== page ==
There is no provision in the National Law that prohibits a practitioner from using titles such as ‘doctor’ but there is potential to mislead or deceive if the title is not applied clearly. If practitioners choose to adopt the title ‘Dr’ in their advertising and they are not registered medical practitioners, then (whether or not they hold a Doctorate degree or PhD) they should clearly state their profession.
Advertisers should avoid developing abbreviations of protected titles as these may mislead the public (e.g. ‘pod’, ‘psych’, ‘RN’). It may also be misleading to use symbols, words or descriptions associated with titles.
Clarity may be achieved by including a reference to their health profession whenever the title is used, such as:
11Refer to the relevant National Board website for a list of the endorsements and recognised specialties for that profession.
The National Law allows for and protects specialist titles and endorsements (an endorsement on a practitioner’s registration indicates that the practitioner is qualified to engage, for example, in a wider scope of practice than other registrants).
A registered health practitioner who does not hold specialist registration may not use the title ‘specialist’, or through advertising or other means, present themselves to the public as holding specialist registration in a health profession.
The National Law prohibits claims of:
While the National Law protects specific titles, use of some words (such as ‘specialises in’ ) may be misleading or deceptive as patients or clients can interpret the advertisements as implying that the practitioner is more skilled or has greater experience than is the case.
These words should be used with caution and need to be supported by fact. Words such as ‘substantial experience in’ or ‘working primarily in’ are less likely to be misunderstood as a reference to endorsement or specialist registration.
A registered health practitioner who does not hold an endorsement may not, through advertising or other means, present themselves to the public as holding such an endorsement (such as using professional titles that are associated with an approved area of practice endorsement).
A list of health professions with approved specialties, endorsements, including endorsements for scheduled medicines and area of practice endorsements, is available on the websites of the relevant National Board. These websites also explain the titles that a registered health practitioner with an area of practice endorsement may use.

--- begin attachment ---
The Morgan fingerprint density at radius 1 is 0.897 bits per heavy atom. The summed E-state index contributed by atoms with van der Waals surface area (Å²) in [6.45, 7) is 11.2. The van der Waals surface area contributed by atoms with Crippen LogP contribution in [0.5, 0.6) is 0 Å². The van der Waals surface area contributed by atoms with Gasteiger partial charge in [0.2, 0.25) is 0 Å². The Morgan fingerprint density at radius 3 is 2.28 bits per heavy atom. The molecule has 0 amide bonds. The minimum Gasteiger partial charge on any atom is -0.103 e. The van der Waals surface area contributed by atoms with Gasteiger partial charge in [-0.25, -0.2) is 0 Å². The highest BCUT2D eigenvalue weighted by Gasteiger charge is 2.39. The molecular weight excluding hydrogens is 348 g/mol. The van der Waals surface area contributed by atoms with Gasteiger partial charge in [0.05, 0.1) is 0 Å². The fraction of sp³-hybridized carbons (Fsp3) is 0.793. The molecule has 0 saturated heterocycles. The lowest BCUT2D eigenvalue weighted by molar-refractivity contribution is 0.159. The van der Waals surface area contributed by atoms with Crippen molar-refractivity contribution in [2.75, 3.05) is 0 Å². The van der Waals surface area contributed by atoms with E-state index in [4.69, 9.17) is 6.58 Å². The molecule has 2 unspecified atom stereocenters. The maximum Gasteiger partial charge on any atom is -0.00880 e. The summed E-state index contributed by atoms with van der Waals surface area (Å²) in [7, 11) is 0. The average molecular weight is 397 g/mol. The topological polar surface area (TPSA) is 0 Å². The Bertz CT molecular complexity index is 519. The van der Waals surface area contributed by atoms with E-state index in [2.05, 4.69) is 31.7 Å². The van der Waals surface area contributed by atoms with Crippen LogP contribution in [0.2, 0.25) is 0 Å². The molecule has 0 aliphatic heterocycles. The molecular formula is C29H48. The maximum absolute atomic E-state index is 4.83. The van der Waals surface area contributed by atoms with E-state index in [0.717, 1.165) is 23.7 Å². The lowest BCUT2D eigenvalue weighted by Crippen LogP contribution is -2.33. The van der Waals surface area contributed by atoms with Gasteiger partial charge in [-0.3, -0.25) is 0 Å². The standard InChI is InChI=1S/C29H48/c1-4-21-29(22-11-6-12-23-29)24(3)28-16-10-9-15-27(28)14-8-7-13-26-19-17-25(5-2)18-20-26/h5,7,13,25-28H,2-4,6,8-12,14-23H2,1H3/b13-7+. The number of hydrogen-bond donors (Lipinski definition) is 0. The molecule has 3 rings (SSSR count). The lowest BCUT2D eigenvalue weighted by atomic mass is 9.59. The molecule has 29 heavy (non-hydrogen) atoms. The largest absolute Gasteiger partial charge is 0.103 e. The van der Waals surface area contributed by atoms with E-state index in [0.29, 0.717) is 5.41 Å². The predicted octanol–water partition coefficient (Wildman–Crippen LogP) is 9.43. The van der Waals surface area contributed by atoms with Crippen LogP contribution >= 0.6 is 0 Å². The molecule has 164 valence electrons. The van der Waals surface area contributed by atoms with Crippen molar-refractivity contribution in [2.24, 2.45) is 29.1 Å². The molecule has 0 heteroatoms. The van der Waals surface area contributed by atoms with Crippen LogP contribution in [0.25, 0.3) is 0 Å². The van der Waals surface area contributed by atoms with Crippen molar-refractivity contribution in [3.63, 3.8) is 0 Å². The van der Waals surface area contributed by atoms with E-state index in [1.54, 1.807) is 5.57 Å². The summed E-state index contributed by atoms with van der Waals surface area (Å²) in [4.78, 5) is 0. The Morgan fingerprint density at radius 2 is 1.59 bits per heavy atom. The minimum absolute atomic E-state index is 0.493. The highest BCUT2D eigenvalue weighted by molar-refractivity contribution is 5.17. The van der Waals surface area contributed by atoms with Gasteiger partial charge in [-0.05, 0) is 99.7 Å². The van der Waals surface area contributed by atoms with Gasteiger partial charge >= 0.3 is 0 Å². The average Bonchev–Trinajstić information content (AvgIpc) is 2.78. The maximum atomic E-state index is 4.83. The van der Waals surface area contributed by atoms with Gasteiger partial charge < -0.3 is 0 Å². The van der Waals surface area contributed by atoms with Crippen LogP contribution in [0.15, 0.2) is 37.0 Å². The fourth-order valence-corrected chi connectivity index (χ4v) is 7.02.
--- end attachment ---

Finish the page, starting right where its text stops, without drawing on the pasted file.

Any information about the price of procedures in advertising of regulated health services must be clear and not misleading.
It is often difficult to provide an accurate price for a regulated health service in an advertisement due to the individual nature of services and the number of variables involved in the treatment. If fees and price information are to be advertised, then price information should be clear, with all costs involved and out of pocket expenses clearly identifiable, and any conditions or other variables to an advertised price or fee disclosed. This is to avoid misleading consumers and ensure they are fully informed and able to provide their full consent about health services.
Use of phrases like ‘as low as’ or ‘lowest prices’, or similar words, phrases or questions when advertising fees for services, prices for products or price information, or stating an instalment amount without stating the total cost may be misleading and could contravene the advertising provisions of the National Law.
To not mislead or create false impressions, caution should be taken when using scientific information in advertising.
When a practitioner chooses to include scientific information in advertising, the information should:
The Therapeutic Goods Administration (TGA) is responsible for regulating therapeutic goods including medicines, medical devices, biologicals, blood and blood products.
If the advertising only comprises pricing for prescription-only (Schedule 4 and 8) and certain pharmacist-only (Schedule 3 of the Poisons Standard) medicines, then the advertisement must comply with the Therapeutic Goods Act 1989, Therapeutic Goods Regulations 1990, the Therapeutic goods advertising code 2007 and the Price information code of practice. A list of practitioners permitted to advertise price information for certain Schedule 3, Schedule 4 and Schedule 8 medicines is included in the Price information code of practice, available via the TGA website.
If the advertising promotes one or more therapeutic goods (under the Therapeutic Goods Act 1989), then the advertising must comply with the Therapeutic Goods Act 1989, Therapeutic Goods Regulations 1990, the Therapeutic goods advertising code 2007 and, where relevant, the Price information code of practice.